Science at The Monarch Room

We are continuing to enjoy Elemental Science in both Space and Physics. This week Silas learned about the earth and our moon.

 Our experiment was to demonstrate why it would have been very difficult for astronauts to land on the moon. The experiment was called "moving target."

 The moon travels through space at 2000 miles per hour (correct me if I'm wrong.) We hung a washer on a string, and set it in motion. Silas had to throw pieces of paper towels at it to see if he could hit it when it was moving. 

 He finally hit it. One out of 7 isn't too bad :) These simple little experiments are so fun. I love how excited they get.

 We are keeping a moon journal. Silas is tired of the moon being a waxing gibbous. We also measured how much snow we got in our Midwest snowmageddon. We got about 12 inches. It could have been worse :) The boys had a blast sledding for hours!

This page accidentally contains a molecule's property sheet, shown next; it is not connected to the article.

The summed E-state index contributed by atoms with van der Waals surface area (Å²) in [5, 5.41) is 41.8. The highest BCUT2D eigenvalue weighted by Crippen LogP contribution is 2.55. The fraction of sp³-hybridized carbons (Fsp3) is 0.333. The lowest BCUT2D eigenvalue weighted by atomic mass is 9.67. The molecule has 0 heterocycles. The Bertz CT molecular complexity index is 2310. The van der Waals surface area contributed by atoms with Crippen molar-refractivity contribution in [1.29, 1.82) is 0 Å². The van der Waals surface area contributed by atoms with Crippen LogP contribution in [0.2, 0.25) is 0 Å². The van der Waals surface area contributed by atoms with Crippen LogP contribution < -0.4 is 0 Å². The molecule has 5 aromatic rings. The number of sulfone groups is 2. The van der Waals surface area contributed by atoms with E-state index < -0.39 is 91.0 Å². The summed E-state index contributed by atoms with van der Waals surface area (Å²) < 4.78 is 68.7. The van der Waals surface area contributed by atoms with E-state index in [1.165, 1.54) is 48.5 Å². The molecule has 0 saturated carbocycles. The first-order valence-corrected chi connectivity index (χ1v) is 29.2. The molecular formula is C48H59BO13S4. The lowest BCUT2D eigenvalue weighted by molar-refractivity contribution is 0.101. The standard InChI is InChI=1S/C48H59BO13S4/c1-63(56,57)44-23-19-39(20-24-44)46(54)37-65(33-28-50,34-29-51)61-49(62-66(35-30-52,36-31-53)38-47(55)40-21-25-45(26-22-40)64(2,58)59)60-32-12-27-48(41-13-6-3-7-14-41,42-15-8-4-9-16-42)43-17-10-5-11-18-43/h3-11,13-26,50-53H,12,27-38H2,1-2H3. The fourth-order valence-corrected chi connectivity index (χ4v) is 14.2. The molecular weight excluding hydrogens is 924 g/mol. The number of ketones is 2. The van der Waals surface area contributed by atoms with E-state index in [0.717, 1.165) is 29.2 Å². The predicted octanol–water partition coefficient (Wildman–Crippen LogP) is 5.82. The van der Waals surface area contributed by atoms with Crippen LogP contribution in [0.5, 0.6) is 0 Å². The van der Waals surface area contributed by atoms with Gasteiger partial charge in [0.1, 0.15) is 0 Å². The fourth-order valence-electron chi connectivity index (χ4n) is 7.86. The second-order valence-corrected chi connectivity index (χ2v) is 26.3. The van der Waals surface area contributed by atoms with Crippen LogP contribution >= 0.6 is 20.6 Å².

Aedan is still in his sound unit in Physics. No he isn't just ready for dinner with those utensils. We learned about sound vibrations, and as simple as it was he really enjoyed trying different things to draw the sound out.

That wraps it up! We just placed our order for next year's curricula. We will still purchase a few things at convention, but the bulk of it will be here next Tuesday. I can't wait to share our box day with you :)

5 comments: